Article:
While the demand for commercial business partner jobs from both employers and employees should remain steady in 2013, organisations may need to boost their technical financial accounting expertise on either a permanent or interim basis. Audit and financial accounting have become even more complex and technical and the next phase of International Financial Reporting Standards implementation must be taken into consideration in 2013. Businesses may prepare for that by recruiting short–term cover specifically for the project.

Overall, basic salaries for qualified accountants have stayed constant with some depression within the SME sector due to cash flow and working capital pressures. Both the SME and blue chip sectors are increasingly moving away from offering company cars as a benefit and offering car allowances instead as businesses challenge whether the car is a perk or travel is really a requirement of the job. Many organisations do still offer discretionary bonus schemes although these now tend to consist of 5%–30% of the overall pay package, rather than up to the 40%–50% rate that qualified finance professionals and finance leaders previously enjoyed. A survey in November 2012 by Incomes Data Services found that basic pay and bonus growth for FTSE 100 directors had slowed almost to a halt, although they had seen a big rise in the value of their vested long–term incentive plans.

An interesting recruitment trend has emerged in London, where the services of financial controllers are in considerable demand within commerce and industry. Businesses hire them to carry out the duties of a finance director while dangling the carrot of the top finance job at a later date. As a result, salaries for financial controllers are now more competitive than they have been over the last few years.

Public sector

The past 12 months have been a difficult time for finance professionals working in the public sector, particularly in local and central government. Demand for entry–level and mid–level management positions for newly and recently qualified accountants has decreased significantly. Some pockets of demand have survived, however. These are most notably in the health, charity and education sectors, where finance leaders and managers are needed for key posts. Salaries have increased as these organisations compete for people with commercial experience who are able to provide useful insights. On the other hand, public–sector finance professionals who look to switch to the private sector often struggle to get on shortlists due to the competitive nature of the commercial market.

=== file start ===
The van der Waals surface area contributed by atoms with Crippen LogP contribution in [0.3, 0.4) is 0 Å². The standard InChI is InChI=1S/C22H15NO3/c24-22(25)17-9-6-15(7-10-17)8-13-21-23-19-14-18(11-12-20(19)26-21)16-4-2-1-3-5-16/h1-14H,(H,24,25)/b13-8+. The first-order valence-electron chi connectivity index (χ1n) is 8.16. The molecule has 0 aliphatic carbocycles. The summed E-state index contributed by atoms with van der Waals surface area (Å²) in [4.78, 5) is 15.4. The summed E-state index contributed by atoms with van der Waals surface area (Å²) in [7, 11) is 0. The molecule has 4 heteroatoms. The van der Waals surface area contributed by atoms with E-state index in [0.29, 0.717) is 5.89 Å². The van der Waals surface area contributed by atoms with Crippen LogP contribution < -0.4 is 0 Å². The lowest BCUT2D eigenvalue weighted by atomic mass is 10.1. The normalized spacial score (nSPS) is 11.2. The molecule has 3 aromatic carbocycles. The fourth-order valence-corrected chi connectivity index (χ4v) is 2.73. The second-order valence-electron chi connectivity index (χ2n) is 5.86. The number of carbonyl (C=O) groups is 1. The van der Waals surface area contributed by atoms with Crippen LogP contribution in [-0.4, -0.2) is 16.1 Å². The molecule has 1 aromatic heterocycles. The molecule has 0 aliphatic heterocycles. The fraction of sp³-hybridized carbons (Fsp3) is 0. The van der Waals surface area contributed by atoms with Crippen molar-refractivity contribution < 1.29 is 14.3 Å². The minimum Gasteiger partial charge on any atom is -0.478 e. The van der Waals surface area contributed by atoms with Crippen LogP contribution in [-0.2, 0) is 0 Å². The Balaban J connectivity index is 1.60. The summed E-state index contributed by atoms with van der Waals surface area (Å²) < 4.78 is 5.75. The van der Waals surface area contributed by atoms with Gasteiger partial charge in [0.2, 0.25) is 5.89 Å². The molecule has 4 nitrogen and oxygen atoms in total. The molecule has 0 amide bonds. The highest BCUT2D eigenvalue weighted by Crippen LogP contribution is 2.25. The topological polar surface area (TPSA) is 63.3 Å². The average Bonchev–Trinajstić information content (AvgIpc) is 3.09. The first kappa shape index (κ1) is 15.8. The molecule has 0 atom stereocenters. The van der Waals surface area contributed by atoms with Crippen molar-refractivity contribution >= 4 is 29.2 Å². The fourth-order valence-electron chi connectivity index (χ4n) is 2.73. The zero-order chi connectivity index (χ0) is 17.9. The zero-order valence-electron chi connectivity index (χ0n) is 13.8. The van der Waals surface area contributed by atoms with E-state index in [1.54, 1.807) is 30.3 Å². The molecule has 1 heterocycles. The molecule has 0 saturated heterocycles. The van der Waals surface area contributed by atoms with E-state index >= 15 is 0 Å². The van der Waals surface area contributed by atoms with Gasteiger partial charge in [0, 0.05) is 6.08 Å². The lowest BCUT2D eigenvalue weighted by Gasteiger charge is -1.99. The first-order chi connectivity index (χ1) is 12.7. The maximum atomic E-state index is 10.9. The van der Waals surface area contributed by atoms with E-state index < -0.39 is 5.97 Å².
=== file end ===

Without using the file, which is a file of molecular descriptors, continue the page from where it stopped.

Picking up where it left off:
War for talent

A competitive salary and an attractive benefits package can make the difference in the war for talent. The best candidates are getting several job offers and they do not make acceptance decisions based on financial factors alone – culture, reputation, training, corporate social responsibility and scope for career progression all come into the equation. In 2013, as jobseeker confidence returns to the marketplace and staffing challenges intensify, we have seen the return of the counter–offer.

Despite the challenges that 2013 will undoubtedly bring, CFOs feel confident about the year ahead and the majority are planning to increase their headcount in finance. Regulation, International Financial Reporting Standards, funding, bank relationships, corporate governance and working capital management will continue to influence job opportunities. Already greater activity is evident in those parts of the UK that have a higher density of blue chip businesses such as the Home Counties, the Midlands and Yorkshire. Within some areas, the SME sector looks set to follow in 2013.
View this year's Accountancy & Finance Salary Guide.